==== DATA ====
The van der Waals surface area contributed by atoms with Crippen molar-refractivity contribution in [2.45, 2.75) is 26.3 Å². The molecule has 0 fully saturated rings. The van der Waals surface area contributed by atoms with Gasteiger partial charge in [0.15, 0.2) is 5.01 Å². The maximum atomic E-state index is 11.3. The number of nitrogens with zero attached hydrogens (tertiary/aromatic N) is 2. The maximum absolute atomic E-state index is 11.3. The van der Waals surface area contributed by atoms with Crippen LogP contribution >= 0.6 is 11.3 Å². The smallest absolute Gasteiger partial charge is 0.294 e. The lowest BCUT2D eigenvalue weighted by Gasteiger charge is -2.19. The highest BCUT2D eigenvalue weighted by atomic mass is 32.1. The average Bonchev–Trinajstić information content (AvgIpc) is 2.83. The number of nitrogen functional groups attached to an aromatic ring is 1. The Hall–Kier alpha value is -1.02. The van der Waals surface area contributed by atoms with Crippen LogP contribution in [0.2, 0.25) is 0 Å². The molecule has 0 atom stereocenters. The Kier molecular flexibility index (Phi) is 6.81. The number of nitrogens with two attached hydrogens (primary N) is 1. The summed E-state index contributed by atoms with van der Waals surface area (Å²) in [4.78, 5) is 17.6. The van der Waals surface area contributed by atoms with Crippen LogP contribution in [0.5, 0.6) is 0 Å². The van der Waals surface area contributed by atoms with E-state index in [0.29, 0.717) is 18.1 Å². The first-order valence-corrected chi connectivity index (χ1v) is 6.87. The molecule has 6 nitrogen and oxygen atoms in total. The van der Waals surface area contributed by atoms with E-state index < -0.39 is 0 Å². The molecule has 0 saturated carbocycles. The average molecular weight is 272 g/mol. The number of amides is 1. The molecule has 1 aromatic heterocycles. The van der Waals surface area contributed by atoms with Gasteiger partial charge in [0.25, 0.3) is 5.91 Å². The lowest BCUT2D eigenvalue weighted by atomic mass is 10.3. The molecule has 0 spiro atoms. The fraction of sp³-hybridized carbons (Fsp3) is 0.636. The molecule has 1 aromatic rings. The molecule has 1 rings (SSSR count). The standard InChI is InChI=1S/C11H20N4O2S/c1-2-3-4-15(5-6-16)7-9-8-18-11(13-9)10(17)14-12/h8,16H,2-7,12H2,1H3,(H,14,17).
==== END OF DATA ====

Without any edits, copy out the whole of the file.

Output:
The van der Waals surface area contributed by atoms with Crippen molar-refractivity contribution in [2.45, 2.75) is 26.3 Å². The molecule has 0 fully saturated rings. The van der Waals surface area contributed by atoms with Gasteiger partial charge in [0.15, 0.2) is 5.01 Å². The maximum atomic E-state index is 11.3. The number of nitrogens with zero attached hydrogens (tertiary/aromatic N) is 2. The maximum absolute atomic E-state index is 11.3. The van der Waals surface area contributed by atoms with Crippen LogP contribution >= 0.6 is 11.3 Å². The smallest absolute Gasteiger partial charge is 0.294 e. The lowest BCUT2D eigenvalue weighted by Gasteiger charge is -2.19. The highest BCUT2D eigenvalue weighted by atomic mass is 32.1. The average Bonchev–Trinajstić information content (AvgIpc) is 2.83. The number of nitrogen functional groups attached to an aromatic ring is 1. The Hall–Kier alpha value is -1.02. The van der Waals surface area contributed by atoms with Crippen LogP contribution in [0.2, 0.25) is 0 Å². The molecule has 0 atom stereocenters. The Kier molecular flexibility index (Phi) is 6.81. The number of nitrogens with two attached hydrogens (primary N) is 1. The summed E-state index contributed by atoms with van der Waals surface area (Å²) in [4.78, 5) is 17.6. The van der Waals surface area contributed by atoms with Crippen LogP contribution in [0.5, 0.6) is 0 Å². The van der Waals surface area contributed by atoms with E-state index in [0.29, 0.717) is 18.1 Å². The first-order valence-corrected chi connectivity index (χ1v) is 6.87. The molecule has 6 nitrogen and oxygen atoms in total. The van der Waals surface area contributed by atoms with E-state index < -0.39 is 0 Å². The molecule has 0 saturated carbocycles. The average molecular weight is 272 g/mol. The number of amides is 1. The molecule has 1 aromatic heterocycles. The van der Waals surface area contributed by atoms with Gasteiger partial charge in [0.25, 0.3) is 5.91 Å². The lowest BCUT2D eigenvalue weighted by atomic mass is 10.3. The molecule has 0 spiro atoms. The fraction of sp³-hybridized carbons (Fsp3) is 0.636. The molecule has 1 aromatic rings. The molecule has 1 rings (SSSR count). The standard InChI is InChI=1S/C11H20N4O2S/c1-2-3-4-15(5-6-16)7-9-8-18-11(13-9)10(17)14-12/h8,16H,2-7,12H2,1H3,(H,14,17).